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Medical surveillance programme for diisocyanate exposure
  1. Manon Labrecque,
  2. Jean-Luc Malo,
  3. Khadija M Alaoui,
  4. Khalil Rabhi
  1. Hôpital du Sacré-Coeur de Montréal, Montreal, Quebec, Canada
  1. Correspondence to Manon Labrecque, Department of Chest Medicine, Hôpital du Sacré-Coeur de Montréal, 5400 Gouin Blvd West, Montreal, Quebec, Canada H4J 1C5; manon.labrecque{at}


Objectives Surveillance programmes for occupational asthma should reduce the severity of asthma both at the time of diagnosis and after removal from exposure as well as costs related to functional impairment. The aim of this study was to compare the severity and cost of diisocyanate-induced occupational asthma in workers participating in a surveillance programme and in twice the number of workers diagnosed after being referred by their physician.

Methods Answers to a self-administered questionnaire led to possible referral for further assessment that included methacholine testing and specific inhalation challenges as the gold standard for confirming occupational asthma.

Results Of the 2897 workers who participated, 182 (6.3%) had a positive questionnaire. 79/182 (43%) were referred for further medical assessment and 20 had confirmed occupational asthma by specific inhalation testing. At the time of diagnosis, the 20 screened subjects had a mean PC20 of 3.35 mg/ml as compared to 1.50 mg/ml (p=0.05) in the 66 controls. Two years after diagnosis and removal from exposure, the 20 subjects screened had a mean PC20 of 4.81 mg/ml compared to 1.67 mg/ml (p=0.03) in controls. Clinical remission occurred in 34% of the screened group compared to 16% of the control group (p=0.02). The median costs for functional impairment were $C11 900 in screened subjects and $C19 600 in controls (p=0.04).

Conclusions Subjects with occupational asthma screened by a medical surveillance programme have a better outcome both at the time of diagnosis and 2 years after removal from exposure, with lower compensation costs compared to controls.

  • Asthma in the workplace
  • bronchial responsiveness
  • direct costs
  • occupational asthma
  • clinical medicine
  • epidemiology
  • occupational health practice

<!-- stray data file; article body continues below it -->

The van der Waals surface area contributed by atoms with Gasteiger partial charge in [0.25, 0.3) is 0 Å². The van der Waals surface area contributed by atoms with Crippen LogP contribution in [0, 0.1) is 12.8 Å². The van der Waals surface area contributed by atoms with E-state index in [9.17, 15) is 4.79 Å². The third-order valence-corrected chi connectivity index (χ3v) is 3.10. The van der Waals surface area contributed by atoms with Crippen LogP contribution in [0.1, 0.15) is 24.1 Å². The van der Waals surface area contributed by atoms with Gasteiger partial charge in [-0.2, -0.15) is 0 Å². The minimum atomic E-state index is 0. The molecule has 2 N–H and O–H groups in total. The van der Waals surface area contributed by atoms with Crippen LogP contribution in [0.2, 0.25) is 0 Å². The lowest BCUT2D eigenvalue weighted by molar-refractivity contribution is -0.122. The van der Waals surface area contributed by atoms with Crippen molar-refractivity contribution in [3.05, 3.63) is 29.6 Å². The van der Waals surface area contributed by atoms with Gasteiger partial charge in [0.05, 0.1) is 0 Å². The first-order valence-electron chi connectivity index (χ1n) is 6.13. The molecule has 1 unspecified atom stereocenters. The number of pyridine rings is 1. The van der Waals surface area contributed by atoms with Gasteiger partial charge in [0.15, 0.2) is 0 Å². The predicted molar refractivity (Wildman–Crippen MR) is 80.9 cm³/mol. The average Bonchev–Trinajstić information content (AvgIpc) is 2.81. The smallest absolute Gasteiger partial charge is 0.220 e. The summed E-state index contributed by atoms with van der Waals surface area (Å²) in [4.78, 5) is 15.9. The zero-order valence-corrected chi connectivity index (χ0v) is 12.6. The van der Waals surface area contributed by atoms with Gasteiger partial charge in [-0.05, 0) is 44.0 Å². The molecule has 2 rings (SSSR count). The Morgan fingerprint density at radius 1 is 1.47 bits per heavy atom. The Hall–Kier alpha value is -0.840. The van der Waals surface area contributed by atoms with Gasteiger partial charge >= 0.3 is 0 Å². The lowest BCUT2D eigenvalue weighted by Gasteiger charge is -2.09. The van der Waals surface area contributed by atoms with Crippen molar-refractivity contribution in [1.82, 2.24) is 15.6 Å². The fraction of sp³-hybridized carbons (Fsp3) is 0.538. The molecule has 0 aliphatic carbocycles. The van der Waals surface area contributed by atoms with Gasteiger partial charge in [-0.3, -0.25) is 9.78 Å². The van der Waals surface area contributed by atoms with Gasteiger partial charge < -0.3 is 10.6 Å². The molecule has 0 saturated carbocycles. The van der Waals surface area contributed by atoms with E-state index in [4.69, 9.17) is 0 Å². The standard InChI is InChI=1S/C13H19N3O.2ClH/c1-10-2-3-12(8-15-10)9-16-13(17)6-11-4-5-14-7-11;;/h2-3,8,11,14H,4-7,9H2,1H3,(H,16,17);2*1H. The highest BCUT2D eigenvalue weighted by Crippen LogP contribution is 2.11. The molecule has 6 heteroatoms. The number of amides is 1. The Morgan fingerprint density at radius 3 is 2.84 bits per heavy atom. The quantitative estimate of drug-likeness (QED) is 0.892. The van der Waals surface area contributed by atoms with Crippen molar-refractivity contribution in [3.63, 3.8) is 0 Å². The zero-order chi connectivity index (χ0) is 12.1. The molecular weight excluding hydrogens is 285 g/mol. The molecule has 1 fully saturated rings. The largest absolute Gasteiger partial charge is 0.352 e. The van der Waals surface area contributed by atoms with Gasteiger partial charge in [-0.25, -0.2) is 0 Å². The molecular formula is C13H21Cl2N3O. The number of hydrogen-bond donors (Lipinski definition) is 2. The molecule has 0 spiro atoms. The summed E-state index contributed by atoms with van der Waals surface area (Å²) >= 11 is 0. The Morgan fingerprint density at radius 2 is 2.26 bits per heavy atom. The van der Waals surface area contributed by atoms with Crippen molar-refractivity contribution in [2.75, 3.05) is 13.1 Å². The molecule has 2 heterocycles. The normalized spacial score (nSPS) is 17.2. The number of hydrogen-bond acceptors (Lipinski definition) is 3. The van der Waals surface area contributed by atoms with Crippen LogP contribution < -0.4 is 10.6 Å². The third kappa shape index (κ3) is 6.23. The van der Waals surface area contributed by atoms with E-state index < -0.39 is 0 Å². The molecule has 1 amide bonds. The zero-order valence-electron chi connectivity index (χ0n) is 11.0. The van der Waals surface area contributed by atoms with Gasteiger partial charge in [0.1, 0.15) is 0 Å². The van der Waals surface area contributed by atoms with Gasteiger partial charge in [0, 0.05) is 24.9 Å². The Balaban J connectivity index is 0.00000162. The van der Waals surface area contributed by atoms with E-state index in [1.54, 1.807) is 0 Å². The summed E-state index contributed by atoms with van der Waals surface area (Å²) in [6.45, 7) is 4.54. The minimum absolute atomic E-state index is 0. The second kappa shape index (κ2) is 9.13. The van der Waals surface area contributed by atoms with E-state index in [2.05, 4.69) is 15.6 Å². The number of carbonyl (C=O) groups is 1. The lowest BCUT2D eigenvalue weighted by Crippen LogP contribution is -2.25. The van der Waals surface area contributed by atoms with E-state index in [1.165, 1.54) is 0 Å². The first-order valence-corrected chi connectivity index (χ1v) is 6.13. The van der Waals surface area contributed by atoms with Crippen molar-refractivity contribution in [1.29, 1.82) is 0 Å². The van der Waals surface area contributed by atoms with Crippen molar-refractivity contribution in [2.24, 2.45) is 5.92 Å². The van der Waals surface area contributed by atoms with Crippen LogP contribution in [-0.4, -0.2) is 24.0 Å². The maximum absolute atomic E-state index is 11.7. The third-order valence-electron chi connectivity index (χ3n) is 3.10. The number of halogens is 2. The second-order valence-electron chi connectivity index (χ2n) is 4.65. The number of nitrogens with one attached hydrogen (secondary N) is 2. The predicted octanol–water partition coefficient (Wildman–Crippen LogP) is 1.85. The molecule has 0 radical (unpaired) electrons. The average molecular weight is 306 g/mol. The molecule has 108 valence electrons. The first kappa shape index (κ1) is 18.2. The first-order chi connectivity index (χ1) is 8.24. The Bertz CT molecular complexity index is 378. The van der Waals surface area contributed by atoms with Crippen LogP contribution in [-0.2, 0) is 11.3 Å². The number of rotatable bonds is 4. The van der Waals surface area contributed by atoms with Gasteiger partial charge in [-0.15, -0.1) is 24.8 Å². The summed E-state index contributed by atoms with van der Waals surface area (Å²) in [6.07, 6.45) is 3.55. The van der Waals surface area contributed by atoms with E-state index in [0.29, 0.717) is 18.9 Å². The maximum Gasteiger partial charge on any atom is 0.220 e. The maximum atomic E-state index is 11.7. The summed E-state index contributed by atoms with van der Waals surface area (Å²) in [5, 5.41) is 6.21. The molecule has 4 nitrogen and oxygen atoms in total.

• asthma

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What this paper adds

  • Evidence for the efficacy of medical surveillance for occupational asthma in improving functional impairment and reducing costs is scarce.

  • We investigated this issue in a surveillance programme for spray-painters exposed to diisocyanates.

  • We found that the surveillance programme resulted in the identification of subjects with less marked bronchial hyper-responsiveness both at diagnosis and follow-up after removal from exposure and was associated with reduced costs due to functional impairment.

  • Surveillance programmes for occupational asthma in high-risk workforces are valuable.


Occupational asthma is the most common occupational lung disease in developed countries and more than 250 causative agents have been identified,1 with diisocyanates and flour being the most prevalent.2–6 Symptoms and lung function impairment, principally bronchial hyper-responsiveness, persist after removal from exposure in a considerable number of subjects, including those with diisocyanate-induced occupational asthma.7–14 Although primary prevention has been shown to reduce the incidence of occupational asthma,15 its high frequency in many industries indicates the limits of primary prevention if applied in isolation. Medical surveillance programmes as part of secondary prevention measures may be an additional tool for improving the prognosis of occupational asthma. These programmes are designed to detect early signs of disease and so prevent or improve occupational asthma through intervention, generally by removal from exposure. Such schemes are hypothesised to be effective because less severe disease was demonstrated in workers who had benefited from a surveillance programme. Tarlo and coworkers4 16–18 found that the duration of symptoms of occupational asthma induced by diisocyanates was shorter than for other claims and there were fewer hospital admissions among those with occupational asthma induced by diisocyanates compared to similar cases. The authors attributed this to the Ontario medical surveillance programme for diisocyanates, which requires workplaces using these substances to offer workers medical surveillance involving pre-placement medical questionnaires, as well as physical examination and spirometry. Ott and coworkers19 have also previously documented a favourable long-term outcome in workers who were offered spirometry as part of meticulous respiratory surveillance in a production plant where toluene diisocyanate (TDI) was used.

In 2000, the province of Quebec set up a surveillance programme for diisocyanate-induced occupational asthma. Diisocyanate exposure and associated risks were at that time the priority of the Provincial Occupational Health Network. Major workplace sources of diisocyanate exposure are auto body shops, where paints, primers and coatings containing hexamethylene diisocyanates (HDI) are used extensively. The motor vehicle body industry, especially small body shops, and other workplaces using diisocyanates were targeted by the surveillance programme.